The Mughal-Safavid relations, as we have already mentioned, go back at least to the reign of Babur and Shah Ismail, the founders of these respective dynasties and empires. Shah Ismail had extended a helping hand to the young Babur when he had tried to wrest Samarqand from the hands of Shaibani Khan. We have also seen that Babur had not been averse to act a Shia and have the name of Shah Ismail announced after Friday prayers and mint coins bearing the Shi’i kalimaand the names of the 12 Imams. He had then been subsequently under their obligation when the Iranians, after the defeat of Shaibani Khan at their hands, honourably returned his sister who had been forcibly taken away by the Uzbek Khan. After Babur and Shah Ismail’s death, the Mughal-Safavid relations had still flourished. It was to Shah Tahmasp, that Humayun had turned for help. Zainab Begum, the sister of Tahmasp, out of her friendship for Hamida Bano Begum, recommended Humayun’s case to her brother who then provided Humayun the means and men to re-conquer his territory from the Surs. Apparently the relations between the two ruling families were also cemented through marriage ties which continued up till the time of Shahjahan. The type of relations enjoyed between the Safavids and the Mughals is articulated in a letter of Shah Abbas I who in a couplet expressed: “Between us and you there cannot be trouble. There can be naught but love and trust”.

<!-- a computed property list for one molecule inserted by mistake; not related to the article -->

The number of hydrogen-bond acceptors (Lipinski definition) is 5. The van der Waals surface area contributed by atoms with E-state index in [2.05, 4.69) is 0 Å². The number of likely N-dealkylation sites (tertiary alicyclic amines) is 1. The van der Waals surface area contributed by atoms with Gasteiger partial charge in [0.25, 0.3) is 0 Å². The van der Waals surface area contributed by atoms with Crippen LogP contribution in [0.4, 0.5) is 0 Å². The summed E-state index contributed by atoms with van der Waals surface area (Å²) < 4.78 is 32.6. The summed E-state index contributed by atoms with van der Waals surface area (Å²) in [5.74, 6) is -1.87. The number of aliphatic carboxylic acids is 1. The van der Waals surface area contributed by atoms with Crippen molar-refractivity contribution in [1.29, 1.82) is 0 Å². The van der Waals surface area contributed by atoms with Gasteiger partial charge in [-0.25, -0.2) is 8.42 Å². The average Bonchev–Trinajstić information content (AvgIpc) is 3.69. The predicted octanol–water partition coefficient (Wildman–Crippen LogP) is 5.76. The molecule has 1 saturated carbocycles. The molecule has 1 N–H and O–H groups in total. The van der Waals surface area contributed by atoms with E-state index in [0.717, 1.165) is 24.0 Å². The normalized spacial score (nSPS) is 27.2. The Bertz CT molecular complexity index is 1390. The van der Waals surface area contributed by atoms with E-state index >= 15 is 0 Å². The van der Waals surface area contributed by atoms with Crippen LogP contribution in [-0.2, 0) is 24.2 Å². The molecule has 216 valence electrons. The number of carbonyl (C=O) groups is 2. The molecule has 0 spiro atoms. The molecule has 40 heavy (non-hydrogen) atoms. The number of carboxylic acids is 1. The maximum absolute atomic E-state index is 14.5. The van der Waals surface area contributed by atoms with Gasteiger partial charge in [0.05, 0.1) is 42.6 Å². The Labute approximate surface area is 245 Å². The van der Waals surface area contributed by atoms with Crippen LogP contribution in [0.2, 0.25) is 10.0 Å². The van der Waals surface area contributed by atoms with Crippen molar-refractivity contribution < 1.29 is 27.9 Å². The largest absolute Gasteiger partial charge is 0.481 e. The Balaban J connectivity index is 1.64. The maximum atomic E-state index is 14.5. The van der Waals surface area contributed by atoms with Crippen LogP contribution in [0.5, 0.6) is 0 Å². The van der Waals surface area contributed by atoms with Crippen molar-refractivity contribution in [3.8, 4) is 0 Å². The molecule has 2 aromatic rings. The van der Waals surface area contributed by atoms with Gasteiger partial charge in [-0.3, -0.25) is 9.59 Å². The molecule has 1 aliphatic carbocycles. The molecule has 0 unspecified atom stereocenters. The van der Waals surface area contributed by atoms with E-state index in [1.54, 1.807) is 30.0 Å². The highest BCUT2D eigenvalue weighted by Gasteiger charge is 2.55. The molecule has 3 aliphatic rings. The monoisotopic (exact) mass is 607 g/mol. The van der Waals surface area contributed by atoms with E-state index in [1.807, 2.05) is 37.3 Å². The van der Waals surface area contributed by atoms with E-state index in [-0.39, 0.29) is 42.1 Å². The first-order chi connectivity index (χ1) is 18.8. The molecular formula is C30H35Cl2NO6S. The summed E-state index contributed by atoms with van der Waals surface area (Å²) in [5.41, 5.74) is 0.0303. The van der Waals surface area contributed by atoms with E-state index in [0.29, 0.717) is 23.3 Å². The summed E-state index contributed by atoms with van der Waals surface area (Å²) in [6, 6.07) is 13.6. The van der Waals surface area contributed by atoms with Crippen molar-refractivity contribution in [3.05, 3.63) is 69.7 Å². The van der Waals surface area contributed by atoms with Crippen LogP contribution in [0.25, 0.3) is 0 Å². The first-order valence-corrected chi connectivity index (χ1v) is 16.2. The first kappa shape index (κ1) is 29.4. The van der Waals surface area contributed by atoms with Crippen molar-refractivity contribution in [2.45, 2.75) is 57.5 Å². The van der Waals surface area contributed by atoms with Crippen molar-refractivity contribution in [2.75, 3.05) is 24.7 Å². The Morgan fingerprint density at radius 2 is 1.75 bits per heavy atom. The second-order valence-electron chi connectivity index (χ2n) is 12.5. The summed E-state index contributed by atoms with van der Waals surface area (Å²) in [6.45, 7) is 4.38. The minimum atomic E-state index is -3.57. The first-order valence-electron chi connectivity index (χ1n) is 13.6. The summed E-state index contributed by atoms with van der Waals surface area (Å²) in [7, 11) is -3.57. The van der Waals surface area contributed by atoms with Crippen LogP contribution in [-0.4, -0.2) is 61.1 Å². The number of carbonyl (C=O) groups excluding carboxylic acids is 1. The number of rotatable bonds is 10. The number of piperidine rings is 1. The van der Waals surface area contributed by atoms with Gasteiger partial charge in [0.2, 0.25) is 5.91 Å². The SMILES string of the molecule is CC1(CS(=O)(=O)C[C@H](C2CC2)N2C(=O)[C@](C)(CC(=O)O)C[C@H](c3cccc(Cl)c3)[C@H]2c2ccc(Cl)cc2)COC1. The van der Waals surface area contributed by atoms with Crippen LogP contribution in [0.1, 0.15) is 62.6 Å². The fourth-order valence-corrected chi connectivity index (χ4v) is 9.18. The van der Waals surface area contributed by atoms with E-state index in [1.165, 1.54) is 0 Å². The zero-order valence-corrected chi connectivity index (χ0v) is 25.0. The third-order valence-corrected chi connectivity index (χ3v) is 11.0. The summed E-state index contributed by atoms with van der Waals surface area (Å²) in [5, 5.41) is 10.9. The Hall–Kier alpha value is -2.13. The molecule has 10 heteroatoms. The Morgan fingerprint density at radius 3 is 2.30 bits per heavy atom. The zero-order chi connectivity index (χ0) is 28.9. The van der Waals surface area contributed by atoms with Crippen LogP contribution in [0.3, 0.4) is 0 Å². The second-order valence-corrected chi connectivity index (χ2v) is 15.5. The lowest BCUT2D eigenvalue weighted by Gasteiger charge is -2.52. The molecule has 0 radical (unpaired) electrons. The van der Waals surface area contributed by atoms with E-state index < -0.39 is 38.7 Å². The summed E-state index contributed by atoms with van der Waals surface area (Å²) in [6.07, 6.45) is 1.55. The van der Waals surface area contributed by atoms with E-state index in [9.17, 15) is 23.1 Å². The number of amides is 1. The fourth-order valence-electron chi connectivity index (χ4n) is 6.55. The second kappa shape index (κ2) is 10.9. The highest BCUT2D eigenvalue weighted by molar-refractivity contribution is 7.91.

But then, there were certain points of tension as well between the two Empires: which, too, were as old as the founders of the empires.